PINEDALE – At Monday’s meeting, members of the Pinedale Town Council expressed their dismay at the mayor’s lack of communication, particularly as it relates dirt work the council did not approve at the contentious Jackson Avenue Park. That work was ultimately shut down by the Wyoming Department of Environmental Quality (DEQ) last week.
“We were putting in a sprinkler system – or an irrigation system, if you will – and somebody complained and the DEQ came out and shut us down,” mayor Bob Jones reported.
Last year, the town decided to store dirt on the 5-acre lot, which is ultimately to be used as fill material for the bike path project currently in the works in the northwest part of town. But last fall, the DEQ issued the town an air-quality violation for failing to mitigate the accompanying dust. While the town council voted to water it daily, Jones said at the time that he made a “command decision” to stop doing so, thereby resulting in the DEQ violation.
At its April 24 meeting, the council decided, in a 3-2 vote, to hydroseed the dirt and agreed to water it daily in order to help the seeding get established. Surface irrigation was the primary method discussed – whether by water trucks or surface hoses – but following that meeting, Jones decided to install a lengthy water line about 5 feet under the surface.
“I don’t recall every approving a sprinkler system that goes underground,” councilman Jim Brost said. “What was done down there … was never approved by the town council.”
“We’re not putting in a sprinkler system,” insisted Jones, explaining that it was intended to be an underground line that would ultimately allow for three above-ground spigots.
“You’re burying a line and there was no discussion,” Brost replied.
“I made a command decision,” Jones said.
“I know that, and that’s where the problem lies – the lack of communication,” Brost said. “And then, to me personally, going away from what was agreed on, because at no time was any underground lines agreed on to be put in there. … Nobody gave approval for that.”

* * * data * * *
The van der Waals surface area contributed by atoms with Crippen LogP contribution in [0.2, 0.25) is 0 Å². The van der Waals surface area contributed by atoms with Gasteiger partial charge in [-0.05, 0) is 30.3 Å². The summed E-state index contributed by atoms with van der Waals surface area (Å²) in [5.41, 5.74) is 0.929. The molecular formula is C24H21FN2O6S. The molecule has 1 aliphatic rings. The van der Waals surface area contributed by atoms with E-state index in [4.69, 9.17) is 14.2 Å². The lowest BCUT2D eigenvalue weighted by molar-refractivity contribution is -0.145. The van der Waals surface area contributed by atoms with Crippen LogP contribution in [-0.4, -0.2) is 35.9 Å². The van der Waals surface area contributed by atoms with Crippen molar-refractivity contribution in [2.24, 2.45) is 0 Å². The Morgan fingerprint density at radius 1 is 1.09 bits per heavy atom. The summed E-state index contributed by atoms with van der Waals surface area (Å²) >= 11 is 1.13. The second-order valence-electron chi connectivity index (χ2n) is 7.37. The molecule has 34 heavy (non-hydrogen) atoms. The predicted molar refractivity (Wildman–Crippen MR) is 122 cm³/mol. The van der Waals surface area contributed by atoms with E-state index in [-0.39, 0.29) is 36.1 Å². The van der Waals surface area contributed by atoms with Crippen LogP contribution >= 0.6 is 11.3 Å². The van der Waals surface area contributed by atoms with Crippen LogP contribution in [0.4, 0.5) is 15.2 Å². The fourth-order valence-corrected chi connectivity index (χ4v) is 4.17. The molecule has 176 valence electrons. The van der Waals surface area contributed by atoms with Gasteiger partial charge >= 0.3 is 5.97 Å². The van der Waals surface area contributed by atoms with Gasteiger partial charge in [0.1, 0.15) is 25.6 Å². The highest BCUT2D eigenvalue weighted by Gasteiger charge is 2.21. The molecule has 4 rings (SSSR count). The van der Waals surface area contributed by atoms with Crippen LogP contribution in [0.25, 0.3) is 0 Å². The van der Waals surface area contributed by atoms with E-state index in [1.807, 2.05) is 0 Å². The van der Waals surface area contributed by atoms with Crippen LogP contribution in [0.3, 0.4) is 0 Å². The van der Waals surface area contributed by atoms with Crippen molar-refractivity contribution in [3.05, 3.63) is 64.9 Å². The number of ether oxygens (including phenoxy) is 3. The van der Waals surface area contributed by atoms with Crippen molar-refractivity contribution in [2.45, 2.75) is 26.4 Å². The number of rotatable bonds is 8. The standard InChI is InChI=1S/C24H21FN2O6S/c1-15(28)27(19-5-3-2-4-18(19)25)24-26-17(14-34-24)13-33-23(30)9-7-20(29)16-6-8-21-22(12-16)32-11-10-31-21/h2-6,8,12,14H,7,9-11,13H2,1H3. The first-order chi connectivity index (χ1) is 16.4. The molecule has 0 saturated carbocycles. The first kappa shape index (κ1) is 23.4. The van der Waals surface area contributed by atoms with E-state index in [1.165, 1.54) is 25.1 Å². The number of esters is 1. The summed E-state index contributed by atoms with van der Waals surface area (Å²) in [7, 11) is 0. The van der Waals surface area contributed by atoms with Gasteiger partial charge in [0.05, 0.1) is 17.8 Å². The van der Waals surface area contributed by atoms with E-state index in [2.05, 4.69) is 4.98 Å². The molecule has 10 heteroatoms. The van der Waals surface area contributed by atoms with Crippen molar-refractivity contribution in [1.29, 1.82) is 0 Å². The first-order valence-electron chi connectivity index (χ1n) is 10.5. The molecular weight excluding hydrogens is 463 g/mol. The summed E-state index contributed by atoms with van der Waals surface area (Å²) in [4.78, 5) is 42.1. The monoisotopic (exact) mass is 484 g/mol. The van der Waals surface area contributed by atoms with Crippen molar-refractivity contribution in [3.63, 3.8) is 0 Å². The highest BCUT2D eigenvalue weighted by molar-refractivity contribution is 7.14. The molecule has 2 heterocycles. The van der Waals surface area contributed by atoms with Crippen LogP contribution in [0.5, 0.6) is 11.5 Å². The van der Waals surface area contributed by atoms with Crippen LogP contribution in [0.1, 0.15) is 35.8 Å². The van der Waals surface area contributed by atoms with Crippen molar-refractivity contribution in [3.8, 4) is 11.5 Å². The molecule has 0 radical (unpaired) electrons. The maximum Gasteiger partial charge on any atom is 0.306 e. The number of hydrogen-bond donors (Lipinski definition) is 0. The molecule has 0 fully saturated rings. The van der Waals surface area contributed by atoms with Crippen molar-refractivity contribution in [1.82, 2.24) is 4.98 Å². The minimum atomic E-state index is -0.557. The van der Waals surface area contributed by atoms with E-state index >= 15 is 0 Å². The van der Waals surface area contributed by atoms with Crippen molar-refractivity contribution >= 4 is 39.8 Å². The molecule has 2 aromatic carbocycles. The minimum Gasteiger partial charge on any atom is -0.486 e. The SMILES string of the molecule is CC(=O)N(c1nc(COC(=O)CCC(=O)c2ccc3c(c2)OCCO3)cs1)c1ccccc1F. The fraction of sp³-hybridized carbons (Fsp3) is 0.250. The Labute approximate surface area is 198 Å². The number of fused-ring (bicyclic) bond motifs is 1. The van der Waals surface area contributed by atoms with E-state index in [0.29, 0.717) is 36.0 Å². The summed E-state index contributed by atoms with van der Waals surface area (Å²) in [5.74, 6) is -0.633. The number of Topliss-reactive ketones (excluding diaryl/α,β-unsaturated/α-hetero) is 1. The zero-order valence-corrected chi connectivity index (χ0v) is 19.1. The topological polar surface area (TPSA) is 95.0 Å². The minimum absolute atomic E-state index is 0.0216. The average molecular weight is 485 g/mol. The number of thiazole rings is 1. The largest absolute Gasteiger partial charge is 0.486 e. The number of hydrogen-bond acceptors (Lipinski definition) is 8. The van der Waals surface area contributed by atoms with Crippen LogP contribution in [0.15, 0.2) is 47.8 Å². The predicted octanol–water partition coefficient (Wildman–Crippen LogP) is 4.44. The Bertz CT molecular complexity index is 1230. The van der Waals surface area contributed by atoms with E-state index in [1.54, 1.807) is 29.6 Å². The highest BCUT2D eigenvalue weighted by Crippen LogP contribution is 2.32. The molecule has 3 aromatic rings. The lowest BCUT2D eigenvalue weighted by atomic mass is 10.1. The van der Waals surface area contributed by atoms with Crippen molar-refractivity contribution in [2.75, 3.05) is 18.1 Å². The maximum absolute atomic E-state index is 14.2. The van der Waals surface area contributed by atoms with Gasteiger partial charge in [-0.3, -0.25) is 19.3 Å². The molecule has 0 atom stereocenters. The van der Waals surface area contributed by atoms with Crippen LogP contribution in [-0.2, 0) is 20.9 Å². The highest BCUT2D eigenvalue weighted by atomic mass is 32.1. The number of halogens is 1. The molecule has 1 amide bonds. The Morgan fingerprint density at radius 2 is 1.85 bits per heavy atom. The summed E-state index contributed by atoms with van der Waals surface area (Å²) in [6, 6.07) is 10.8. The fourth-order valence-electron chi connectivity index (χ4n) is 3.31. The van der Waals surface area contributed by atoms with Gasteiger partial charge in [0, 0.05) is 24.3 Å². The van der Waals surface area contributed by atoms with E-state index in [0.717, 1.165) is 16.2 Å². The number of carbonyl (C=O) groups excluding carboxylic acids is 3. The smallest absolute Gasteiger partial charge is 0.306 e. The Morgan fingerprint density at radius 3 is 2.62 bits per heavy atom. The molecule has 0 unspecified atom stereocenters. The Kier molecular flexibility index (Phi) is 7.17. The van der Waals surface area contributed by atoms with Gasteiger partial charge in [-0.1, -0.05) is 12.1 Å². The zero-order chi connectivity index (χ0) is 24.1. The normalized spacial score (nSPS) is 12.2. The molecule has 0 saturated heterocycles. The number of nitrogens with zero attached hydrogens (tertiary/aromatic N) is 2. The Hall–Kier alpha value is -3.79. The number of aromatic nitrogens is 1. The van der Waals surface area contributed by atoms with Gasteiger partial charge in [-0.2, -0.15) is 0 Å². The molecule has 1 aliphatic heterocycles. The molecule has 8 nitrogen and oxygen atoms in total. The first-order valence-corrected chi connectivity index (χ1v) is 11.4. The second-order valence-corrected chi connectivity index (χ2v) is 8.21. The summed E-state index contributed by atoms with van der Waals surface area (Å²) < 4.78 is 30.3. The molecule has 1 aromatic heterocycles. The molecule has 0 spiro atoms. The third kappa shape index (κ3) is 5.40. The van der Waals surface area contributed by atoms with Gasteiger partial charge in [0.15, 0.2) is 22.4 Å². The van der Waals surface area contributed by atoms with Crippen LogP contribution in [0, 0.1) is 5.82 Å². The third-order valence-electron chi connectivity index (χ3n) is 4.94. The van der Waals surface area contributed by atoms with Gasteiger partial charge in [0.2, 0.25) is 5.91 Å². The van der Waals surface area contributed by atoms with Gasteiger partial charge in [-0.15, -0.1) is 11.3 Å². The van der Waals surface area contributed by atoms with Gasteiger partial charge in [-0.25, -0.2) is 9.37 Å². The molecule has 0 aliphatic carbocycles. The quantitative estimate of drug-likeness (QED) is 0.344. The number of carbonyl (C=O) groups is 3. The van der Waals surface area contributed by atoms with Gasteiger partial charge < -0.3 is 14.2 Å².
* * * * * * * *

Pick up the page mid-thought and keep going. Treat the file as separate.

“How would we tie into the water?” Jones said.
“There’s a faucet there,” Brost said. “There’s water accessibility right there. That’s why I’m saying we don’t need to put in any underground stuff in anywhere out there because that dirt pile, as far as I’m concerned, is going to go away. So all we have to worry about is putting water over the top of it.”
Brost was opposed to hydroseeding the ground at the April 24 meeting, since the dirt – and seed – will have to be torn up and moved to the path project in the fall. And he argued last month that either way, the ground will need to be watered.
“Cost-wise, it’s cheaper to put that water on it until we move it and not hydroseed it twice because the soil that’s there is not conducive for putting hydroseed on it,” Brost said Monday night. “It’s too rocky. It’s too sandy.”
Jones responded by accusing Brost of reporting the town.
“You turned us into the DEQ,” Jones said.
“Don’t you say you’re accusing me of saying I turned you into the DEQ,” Brost fired back. “Don’t you be accusing me. You should not have gone and started that project without talking to the council. … That is an unacceptable accusation there. You’re lying and I’ll tell you that right now to your face.”
Councilman Tyler Swafford noticed the smirk on Jones’ face as Brost was talking and did not appreciate it.
“I know you think this is funny, Bob,” Swafford told him.
“No, this is stupid,” he replied. “This is absolutely insane.”
“Honestly, I was kind of pissed off myself because I was getting calls from everyone in that neighborhood,” Swafford replied. “I didn’t know you approved digging in that neighborhood. … All of a sudden, you just show up and dig without telling us. I think that’s the larger issue, right? You were doing heavy construction on Jackson Avenue Park.”
“I have a supervisory responsibility to get a job done,” Jones said. “You said you wanted water out there.”
“The DEQ shut you down again!” Swafford replied.
“We thought we were OK to do that,” Jones said. “Ed (Wood) turned in all the paperwork. We thought we were good.”
“Why weren’t we notified then that the DEQ shut you down and why weren’t we notified that the line was put there?” Brost asked.
“Be careful what you ask for. You might get it,” Jones replied. “You want water. I’ll give you water.”
“It goes back to the communication again,” Swafford said. “I had no clue.”
“You understand how ridiculous this is?” Jones said. “I don’t have to communicate that I’m putting in a simple pipe in the ground. … If you want to be the mayor, God help us, because you cannot run a town that way. Everything cannot be done by committee.”
Swafford pointed to the unique history of the park, particularly with the DEQ.
“Digging (in that park) is an entirely different beast,” he said.
Town attorney Ed Wood submitted plans for a “sprinkler line and hydroseeding” with the DEQ, but following the shutdown, he isn’t sure when the agency will give the green light to proceed with the project. What’s more, when the time comes to move the dirt to the path project, another plan will have to be submitted to the DEQ.
In the meantime, if and when the DEQ gives approval for the sprinkler line, the town is hoping to finish the installation and get the ground hydroseeded, though Jones contends there isn’t a serious dust problem in the first place.
“This whole thing is mindboggling to me,” he said, pointing to a nearby industrial lot that also has dust. “This is not a matter of an extra dust problem. It’s a matter of people just piling on because people think it’s fun.”
The council then voted, 3-2 – with Brost and councilwoman Nylla Kunard opposed – to approve $3,740 for hydroseeding on the lot.